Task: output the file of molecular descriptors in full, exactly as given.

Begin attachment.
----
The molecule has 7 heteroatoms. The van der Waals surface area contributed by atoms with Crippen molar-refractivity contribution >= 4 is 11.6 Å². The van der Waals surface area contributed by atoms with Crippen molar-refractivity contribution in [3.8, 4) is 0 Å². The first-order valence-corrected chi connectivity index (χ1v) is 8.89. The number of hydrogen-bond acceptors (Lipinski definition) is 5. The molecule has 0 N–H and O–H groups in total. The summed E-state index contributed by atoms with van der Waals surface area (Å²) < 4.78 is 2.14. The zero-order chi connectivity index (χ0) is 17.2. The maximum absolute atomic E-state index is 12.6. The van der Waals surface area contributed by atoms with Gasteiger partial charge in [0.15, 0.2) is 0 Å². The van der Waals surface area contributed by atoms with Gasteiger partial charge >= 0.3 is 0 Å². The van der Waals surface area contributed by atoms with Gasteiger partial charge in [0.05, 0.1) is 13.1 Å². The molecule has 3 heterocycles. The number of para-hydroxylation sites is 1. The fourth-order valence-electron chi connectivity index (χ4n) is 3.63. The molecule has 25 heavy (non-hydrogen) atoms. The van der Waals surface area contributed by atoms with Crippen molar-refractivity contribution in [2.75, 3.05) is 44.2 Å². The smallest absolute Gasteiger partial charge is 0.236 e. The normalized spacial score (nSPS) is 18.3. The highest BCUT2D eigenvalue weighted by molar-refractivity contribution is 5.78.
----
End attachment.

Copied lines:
The molecule has 7 heteroatoms. The van der Waals surface area contributed by atoms with Crippen molar-refractivity contribution >= 4 is 11.6 Å². The van der Waals surface area contributed by atoms with Crippen molar-refractivity contribution in [3.8, 4) is 0 Å². The first-order valence-corrected chi connectivity index (χ1v) is 8.89. The number of hydrogen-bond acceptors (Lipinski definition) is 5. The molecule has 0 N–H and O–H groups in total. The summed E-state index contributed by atoms with van der Waals surface area (Å²) < 4.78 is 2.14. The zero-order chi connectivity index (χ0) is 17.2. The maximum absolute atomic E-state index is 12.6. The van der Waals surface area contributed by atoms with Gasteiger partial charge in [0.15, 0.2) is 0 Å². The van der Waals surface area contributed by atoms with Gasteiger partial charge >= 0.3 is 0 Å². The van der Waals surface area contributed by atoms with Gasteiger partial charge in [0.05, 0.1) is 13.1 Å². The molecule has 3 heterocycles. The number of para-hydroxylation sites is 1. The fourth-order valence-electron chi connectivity index (χ4n) is 3.63. The molecule has 25 heavy (non-hydrogen) atoms. The van der Waals surface area contributed by atoms with Crippen molar-refractivity contribution in [2.75, 3.05) is 44.2 Å². The smallest absolute Gasteiger partial charge is 0.236 e. The normalized spacial score (nSPS) is 18.3. The highest BCUT2D eigenvalue weighted by molar-refractivity contribution is 5.78.